Introduction / History
The Kazakh, a Turkic people, are the second largest Muslim people group of Central Asia. In times past, they may have been the most influential of the various Central Asian ethnic groups. While most of the Kazakh now live in Kazakhstan, they make up less than half of the country's population. Large communities can also be found in Mongolia, Ukraine and Russia, but there are also some who have migrated to Spain and other western countries.
The Kazakhs developed a distinct ethnic identity in the late fifteenth and early sixteenth centuries. Several of their clans formed a federation that would provide mutual protection. As other clans joined the federation, its political influence began to take on an ethnic character.
During the nineteenth century, the Russians acquired Central Asia through a steady process of annexation. They eventually claimed the entire territory of Kazakhstan. Tragically, about half of the Kazakh population was killed during the Russian Civil War of the 1920s and 1930s. During this time, many fled to China and Mongolia. Today some of them have wandered even further from home to places like Spain. The governments of Kazakhstan and Spain are very friendly, and this might allow more Kazakhs to migrate to Spain in the coming years.
Where are they located?
Most Kazakhs in Spain live in urban centers like Madrid and Barcelona.
What are their lives like?
Most of the Kazakhs who live in Spain are professionals with a good education. Some are professional musicians, others are architects, etc. Some of them are learning to adjust to being part of two very different cultures and languages.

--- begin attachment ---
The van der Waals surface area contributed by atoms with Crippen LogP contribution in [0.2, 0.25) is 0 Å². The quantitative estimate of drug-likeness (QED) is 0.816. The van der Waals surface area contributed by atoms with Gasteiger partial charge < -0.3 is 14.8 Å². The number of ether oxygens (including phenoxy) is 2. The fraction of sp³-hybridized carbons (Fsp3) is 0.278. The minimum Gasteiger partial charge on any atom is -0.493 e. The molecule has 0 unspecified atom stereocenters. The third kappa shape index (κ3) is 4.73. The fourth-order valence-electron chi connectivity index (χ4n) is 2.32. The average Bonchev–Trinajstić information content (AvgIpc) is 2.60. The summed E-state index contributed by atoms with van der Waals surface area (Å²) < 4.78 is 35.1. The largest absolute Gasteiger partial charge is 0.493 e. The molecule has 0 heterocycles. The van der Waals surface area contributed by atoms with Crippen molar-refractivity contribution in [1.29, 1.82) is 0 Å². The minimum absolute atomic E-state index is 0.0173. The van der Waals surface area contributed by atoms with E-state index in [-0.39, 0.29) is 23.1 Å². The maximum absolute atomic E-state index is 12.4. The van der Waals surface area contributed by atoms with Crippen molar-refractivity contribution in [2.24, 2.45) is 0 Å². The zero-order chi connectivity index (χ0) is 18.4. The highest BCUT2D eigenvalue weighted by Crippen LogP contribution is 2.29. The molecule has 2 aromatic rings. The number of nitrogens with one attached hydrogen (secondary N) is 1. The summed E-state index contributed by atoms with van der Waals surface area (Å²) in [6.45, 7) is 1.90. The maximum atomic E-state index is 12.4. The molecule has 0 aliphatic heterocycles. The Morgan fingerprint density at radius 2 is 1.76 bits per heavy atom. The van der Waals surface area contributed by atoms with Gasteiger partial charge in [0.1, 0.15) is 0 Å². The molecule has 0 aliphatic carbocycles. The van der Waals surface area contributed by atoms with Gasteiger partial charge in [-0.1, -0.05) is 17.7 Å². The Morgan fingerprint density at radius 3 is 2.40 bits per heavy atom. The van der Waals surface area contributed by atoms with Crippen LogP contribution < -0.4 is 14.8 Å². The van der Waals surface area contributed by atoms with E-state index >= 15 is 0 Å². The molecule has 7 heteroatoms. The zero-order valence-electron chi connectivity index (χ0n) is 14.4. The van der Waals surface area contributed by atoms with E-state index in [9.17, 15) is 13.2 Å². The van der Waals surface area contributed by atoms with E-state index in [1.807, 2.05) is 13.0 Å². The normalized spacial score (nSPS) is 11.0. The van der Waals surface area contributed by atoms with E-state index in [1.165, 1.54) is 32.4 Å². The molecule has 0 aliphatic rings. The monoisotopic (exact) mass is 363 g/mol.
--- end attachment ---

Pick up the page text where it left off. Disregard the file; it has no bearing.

What are their beliefs?
The Kazakhs embraced Islam during the sixteenth century and still consider themselves Muslim today. However, their Islamic practices have been combined with traditional folk religions. Traditional Kazakh folk religion includes beliefs in spirits. They practice animism and ancestor worship. Animism is the belief that non-human objects have spirits. Ancestor worship involves praying and offering sacrifices to deceased ancestors. They also practice various traditional rituals before and after marriage, at birth, and at death.
However, much of their spiritual beliefs were curtailed when they were under the control of the atheistic Soviet Union. To a large degree, Kazakhs forgot much of what they learned about Islam. Today the Kazakhs in Spain have the chance to cultivate their spiritual lives without being forced to adhere to either Islam or atheism.
What are their needs?
Kazakhs in Spain need spiritual hunger that will lead them to find the Lord Jesus who satisfies all who seek truth and righteousness.
Pray for Kazakhs in Spain to have the opportunity to become part of the family of God.
Pray for spiritual hunger and thirst among Kazakhs in Spain.
Pray for a disciple-making movement among Kazakhs in Spain that will spread back to Kazakhstan.
ReferencesView Kazakh in all countries.